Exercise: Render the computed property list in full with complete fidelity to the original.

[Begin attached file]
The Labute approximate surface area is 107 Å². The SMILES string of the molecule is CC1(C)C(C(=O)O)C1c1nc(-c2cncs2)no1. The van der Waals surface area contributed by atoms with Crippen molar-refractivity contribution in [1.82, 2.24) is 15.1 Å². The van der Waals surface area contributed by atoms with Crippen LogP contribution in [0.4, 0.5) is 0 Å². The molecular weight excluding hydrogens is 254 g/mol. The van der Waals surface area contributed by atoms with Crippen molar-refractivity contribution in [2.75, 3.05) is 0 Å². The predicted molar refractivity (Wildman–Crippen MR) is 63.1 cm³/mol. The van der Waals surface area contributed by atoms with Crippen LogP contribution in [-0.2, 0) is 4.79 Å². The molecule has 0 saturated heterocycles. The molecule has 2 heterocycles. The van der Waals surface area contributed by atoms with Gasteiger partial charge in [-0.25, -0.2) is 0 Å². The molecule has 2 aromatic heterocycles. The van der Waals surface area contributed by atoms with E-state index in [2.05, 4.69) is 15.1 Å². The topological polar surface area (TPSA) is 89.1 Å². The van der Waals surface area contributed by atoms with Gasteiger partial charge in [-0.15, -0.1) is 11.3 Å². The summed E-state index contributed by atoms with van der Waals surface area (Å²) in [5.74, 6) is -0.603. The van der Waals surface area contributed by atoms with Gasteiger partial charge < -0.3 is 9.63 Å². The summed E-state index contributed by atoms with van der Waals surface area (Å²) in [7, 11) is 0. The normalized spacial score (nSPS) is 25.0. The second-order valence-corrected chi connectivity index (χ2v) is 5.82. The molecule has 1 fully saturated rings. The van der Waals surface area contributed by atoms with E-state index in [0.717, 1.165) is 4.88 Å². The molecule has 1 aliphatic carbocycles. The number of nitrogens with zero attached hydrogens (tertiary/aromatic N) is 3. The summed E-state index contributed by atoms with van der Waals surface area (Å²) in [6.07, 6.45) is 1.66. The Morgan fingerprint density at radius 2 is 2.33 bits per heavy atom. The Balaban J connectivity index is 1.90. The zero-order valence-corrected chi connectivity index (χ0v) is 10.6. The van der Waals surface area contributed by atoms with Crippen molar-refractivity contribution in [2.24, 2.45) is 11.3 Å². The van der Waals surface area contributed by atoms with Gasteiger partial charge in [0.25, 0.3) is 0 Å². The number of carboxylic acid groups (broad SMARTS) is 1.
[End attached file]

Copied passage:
The Labute approximate surface area is 107 Å². The SMILES string of the molecule is CC1(C)C(C(=O)O)C1c1nc(-c2cncs2)no1. The van der Waals surface area contributed by atoms with Crippen molar-refractivity contribution in [1.82, 2.24) is 15.1 Å². The van der Waals surface area contributed by atoms with Crippen LogP contribution in [0.4, 0.5) is 0 Å². The molecular weight excluding hydrogens is 254 g/mol. The van der Waals surface area contributed by atoms with Crippen molar-refractivity contribution in [2.75, 3.05) is 0 Å². The predicted molar refractivity (Wildman–Crippen MR) is 63.1 cm³/mol. The van der Waals surface area contributed by atoms with Crippen LogP contribution in [-0.2, 0) is 4.79 Å². The molecule has 0 saturated heterocycles. The molecule has 2 heterocycles. The van der Waals surface area contributed by atoms with Gasteiger partial charge in [-0.25, -0.2) is 0 Å². The molecule has 2 aromatic heterocycles. The van der Waals surface area contributed by atoms with E-state index in [2.05, 4.69) is 15.1 Å². The topological polar surface area (TPSA) is 89.1 Å². The van der Waals surface area contributed by atoms with Gasteiger partial charge in [-0.15, -0.1) is 11.3 Å². The summed E-state index contributed by atoms with van der Waals surface area (Å²) in [5.74, 6) is -0.603. The van der Waals surface area contributed by atoms with Gasteiger partial charge < -0.3 is 9.63 Å². The summed E-state index contributed by atoms with van der Waals surface area (Å²) in [7, 11) is 0. The normalized spacial score (nSPS) is 25.0. The second-order valence-corrected chi connectivity index (χ2v) is 5.82. The molecule has 1 fully saturated rings. The van der Waals surface area contributed by atoms with E-state index in [0.717, 1.165) is 4.88 Å². The molecule has 1 aliphatic carbocycles. The number of nitrogens with zero attached hydrogens (tertiary/aromatic N) is 3. The summed E-state index contributed by atoms with van der Waals surface area (Å²) in [6.07, 6.45) is 1.66. The Morgan fingerprint density at radius 2 is 2.33 bits per heavy atom. The Balaban J connectivity index is 1.90. The zero-order valence-corrected chi connectivity index (χ0v) is 10.6. The van der Waals surface area contributed by atoms with Crippen molar-refractivity contribution in [2.24, 2.45) is 11.3 Å². The van der Waals surface area contributed by atoms with Gasteiger partial charge in [0.25, 0.3) is 0 Å². The number of carboxylic acid groups (broad SMARTS) is 1.